But there were and here’s how I knew: my guy at Fiat in Italy. Italian car manufacturers had great information because the Italians had great intelligence. Do you know the name of the Italian intelligence agency? Me either. Nobody does. American car manufacturers weren’t doing business in Russia, but the Italians were. I had spoken to my contact at Fiat who told me about the Soviet tanks in Iran and that it was just kind of a fuck-you move. The Russians wanted to send a message.
Rick got off the phone with me and went to his bosses and said, “What about the Russian tanks in Iran?”
“There aren’t any Russian tanks in Iran, get outta here.”
A day later they came back to Rick and said, “Where’d you get that information?”
“I have sources,” he said.
“Well, they were good sources because the Russians are in Iran.”
* * *
Another lucrative deal in the 1980s was trading with Russia. US companies were forbidden to trade directly with the Soviets, but Refco London was a separate entity. We financed the Soviets’ oil-for-sugar swap with Cuba.
Cuba gave Russia sugar and Russia gave Cuba oil. No one would take Cuban credit, so the Russians had to finance the Cubans. If you were to loan the Russians money, they might pay you 10 percent interest on January 1. The fact that interest rates were 2 percent wouldn’t matter to them. It wasn’t in their mentality. They didn’t know what interest was. There’s no word for risk in the Russian language. That became a huge trade for us.
The year 1980 marked the twentieth anniversary of the Cuban Sugar Company, which had been nationalized under Fidel Castro. I had just gotten my Falcon 50, and Frannie and I flew down to Havana. Travel between Cuba and the US was of course not allowed, but we could go as guests of the Cuban government provided we had the permission of the US government, which we did. We stayed at the Hotel Nacional de Cuba, a beautiful hotel in its day. It opened in the ’30s and was a getaway spot both for celebrities and organized crime types. When we got there it was a shithole and still had bullet holes in it dating back to the 1933 rebellion. The first night of the anniversary party was a big deal simply because Cuban sugar was a big deal, and there were hundreds of people in the room. A guy walked up to me and asked if I was the person who owned the Falcon 50. I told him yes, and he said President Castro wanted to meet me. “Will you come with me?” he said.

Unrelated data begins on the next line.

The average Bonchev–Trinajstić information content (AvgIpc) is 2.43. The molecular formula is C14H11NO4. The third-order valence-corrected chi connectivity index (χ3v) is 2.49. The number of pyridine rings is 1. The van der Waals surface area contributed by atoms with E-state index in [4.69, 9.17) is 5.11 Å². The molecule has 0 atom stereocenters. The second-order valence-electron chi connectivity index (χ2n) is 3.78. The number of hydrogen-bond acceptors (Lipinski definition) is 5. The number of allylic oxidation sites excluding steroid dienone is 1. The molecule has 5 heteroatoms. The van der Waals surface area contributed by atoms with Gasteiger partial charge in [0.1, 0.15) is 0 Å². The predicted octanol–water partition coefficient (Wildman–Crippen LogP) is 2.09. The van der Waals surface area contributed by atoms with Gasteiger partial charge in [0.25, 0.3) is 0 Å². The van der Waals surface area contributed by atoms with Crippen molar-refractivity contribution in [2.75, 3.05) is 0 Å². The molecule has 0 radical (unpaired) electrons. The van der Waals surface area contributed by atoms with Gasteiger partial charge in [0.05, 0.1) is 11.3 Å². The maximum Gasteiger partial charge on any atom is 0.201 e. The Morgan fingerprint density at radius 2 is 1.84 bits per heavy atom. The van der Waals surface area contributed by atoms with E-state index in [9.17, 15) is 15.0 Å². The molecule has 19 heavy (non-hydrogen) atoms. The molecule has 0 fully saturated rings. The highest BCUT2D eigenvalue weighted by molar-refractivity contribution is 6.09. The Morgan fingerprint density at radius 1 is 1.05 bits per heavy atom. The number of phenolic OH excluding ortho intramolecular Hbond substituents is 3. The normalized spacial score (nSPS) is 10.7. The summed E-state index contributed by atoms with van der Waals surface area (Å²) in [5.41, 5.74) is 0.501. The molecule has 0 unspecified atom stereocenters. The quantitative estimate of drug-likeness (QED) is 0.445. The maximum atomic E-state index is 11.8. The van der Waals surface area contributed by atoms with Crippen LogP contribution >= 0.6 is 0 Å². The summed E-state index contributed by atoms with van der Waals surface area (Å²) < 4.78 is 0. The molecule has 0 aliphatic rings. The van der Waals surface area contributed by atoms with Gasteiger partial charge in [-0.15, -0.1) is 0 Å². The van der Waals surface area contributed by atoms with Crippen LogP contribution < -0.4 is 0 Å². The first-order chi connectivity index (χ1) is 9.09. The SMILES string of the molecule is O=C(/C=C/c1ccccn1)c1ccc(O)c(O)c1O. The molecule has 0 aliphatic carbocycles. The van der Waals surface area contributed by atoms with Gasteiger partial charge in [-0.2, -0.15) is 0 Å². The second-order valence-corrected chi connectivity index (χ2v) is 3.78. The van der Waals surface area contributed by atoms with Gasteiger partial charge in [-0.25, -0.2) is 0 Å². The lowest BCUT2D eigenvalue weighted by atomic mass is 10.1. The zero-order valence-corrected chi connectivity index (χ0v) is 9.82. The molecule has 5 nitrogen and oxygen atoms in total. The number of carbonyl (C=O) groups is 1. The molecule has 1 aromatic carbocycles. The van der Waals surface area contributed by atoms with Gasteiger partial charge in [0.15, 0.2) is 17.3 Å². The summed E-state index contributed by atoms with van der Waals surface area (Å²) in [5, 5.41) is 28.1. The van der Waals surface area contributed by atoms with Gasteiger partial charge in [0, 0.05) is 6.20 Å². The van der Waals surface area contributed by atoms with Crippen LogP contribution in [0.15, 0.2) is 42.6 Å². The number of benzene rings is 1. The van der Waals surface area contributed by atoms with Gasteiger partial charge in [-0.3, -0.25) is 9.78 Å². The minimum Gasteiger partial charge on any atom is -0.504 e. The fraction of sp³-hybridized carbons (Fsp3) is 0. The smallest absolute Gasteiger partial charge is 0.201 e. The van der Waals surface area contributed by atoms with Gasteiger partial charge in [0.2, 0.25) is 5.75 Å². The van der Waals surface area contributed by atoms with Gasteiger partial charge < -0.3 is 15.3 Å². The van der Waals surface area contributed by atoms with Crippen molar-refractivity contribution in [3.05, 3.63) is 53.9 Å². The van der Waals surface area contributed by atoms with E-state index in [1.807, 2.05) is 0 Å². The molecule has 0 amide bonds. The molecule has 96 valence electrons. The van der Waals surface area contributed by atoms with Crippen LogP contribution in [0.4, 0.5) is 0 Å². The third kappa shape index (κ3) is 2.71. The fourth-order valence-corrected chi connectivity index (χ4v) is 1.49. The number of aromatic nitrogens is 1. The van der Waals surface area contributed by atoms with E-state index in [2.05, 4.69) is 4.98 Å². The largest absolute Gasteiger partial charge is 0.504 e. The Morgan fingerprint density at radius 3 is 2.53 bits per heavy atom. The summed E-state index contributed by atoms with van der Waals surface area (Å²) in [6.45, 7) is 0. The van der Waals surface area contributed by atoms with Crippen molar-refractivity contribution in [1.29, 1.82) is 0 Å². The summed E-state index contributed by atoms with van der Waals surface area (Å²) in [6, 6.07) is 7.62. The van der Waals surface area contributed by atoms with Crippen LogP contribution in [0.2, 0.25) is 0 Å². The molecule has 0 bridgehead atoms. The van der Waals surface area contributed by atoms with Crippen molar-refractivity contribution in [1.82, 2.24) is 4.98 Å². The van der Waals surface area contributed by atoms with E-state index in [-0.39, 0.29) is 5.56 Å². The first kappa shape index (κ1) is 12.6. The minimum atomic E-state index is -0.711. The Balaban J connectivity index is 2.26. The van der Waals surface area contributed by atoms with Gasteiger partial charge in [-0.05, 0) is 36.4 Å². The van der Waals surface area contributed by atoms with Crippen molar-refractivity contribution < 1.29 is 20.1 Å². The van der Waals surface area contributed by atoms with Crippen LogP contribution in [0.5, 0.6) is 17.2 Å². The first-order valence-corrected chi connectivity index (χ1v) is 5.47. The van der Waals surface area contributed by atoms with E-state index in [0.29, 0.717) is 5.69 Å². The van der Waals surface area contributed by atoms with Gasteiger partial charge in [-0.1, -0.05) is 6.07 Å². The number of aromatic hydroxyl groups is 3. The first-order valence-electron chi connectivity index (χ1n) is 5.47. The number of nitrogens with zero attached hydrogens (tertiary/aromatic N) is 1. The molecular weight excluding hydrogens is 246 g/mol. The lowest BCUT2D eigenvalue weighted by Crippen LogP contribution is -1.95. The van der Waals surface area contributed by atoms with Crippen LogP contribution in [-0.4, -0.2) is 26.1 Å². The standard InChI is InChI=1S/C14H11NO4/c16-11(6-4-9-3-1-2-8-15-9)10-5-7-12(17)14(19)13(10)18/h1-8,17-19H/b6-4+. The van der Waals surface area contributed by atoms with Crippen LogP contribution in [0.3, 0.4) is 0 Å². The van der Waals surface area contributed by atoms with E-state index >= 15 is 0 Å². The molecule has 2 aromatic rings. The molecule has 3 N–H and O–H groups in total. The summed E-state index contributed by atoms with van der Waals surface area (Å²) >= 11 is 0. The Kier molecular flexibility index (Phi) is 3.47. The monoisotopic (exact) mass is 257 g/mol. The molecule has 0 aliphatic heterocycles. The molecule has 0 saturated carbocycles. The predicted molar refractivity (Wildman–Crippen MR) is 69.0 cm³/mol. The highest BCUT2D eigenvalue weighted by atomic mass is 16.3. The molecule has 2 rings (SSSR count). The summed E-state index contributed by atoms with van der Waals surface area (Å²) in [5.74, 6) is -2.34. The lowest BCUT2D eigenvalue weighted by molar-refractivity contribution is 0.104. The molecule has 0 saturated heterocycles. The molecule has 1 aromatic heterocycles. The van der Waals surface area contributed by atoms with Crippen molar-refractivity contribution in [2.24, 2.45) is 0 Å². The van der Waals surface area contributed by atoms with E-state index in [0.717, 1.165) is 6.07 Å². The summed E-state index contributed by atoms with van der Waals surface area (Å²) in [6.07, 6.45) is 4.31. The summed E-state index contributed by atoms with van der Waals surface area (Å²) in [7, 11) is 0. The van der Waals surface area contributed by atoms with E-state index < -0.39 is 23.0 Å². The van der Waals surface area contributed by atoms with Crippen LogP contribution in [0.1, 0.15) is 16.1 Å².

Hell, I didn’t know what they wanted, or if I was being set up or what. “Frannie, honey, if I’m not back in two hours, get the pilots and get the fuck out of here.” I was dead serious.
I followed this guy to a private room where there were about thirty people, and Castro walked over.
“You came down in the Falcon 50?” he asked.
“It’s wonderful,” he said. “Can I take a look at it?”
“Sure, Mr. President, you sure can. You just contact my pilots and the airport and we’ll do it.” I went back to Frannie in the dining room and we we’re seated next to the kitchen where every time the door opened it went bang! against my chair. Bang! All night long. The next night we were moved to a table in the center of the room, right in front of the head table. The night after that, we were at the head table, for no reason other than Castro wanted to see my plane. Frannie and I had a good laugh about that. I saw him three or four times after that, and we gave a dinner for him at our house in New York when he was in town for a big UN event. Not because I was fond of him or even approved of him—I wasn’t and I didn’t—but Cuba gave Refco a ton of business.
While we were in Cuba we had an interpreter whose father had been a doctor and had left Cuba when Fulgencio Batista was in power. The interpreter had been going to Juilliard in New York when her father moved them back to Castro’s Cuba. At the time we met her, she had a fifteen-year-old daughter who wanted to become a prostitute because she could make more money doing that than the $350 her mother made per year as an interpreter. I asked this woman why her father came back, and she told me that he believed in communism. When I left, I gave her $500 and she wept. She probably could have gone to jail for having US dollars, but she sure was grateful.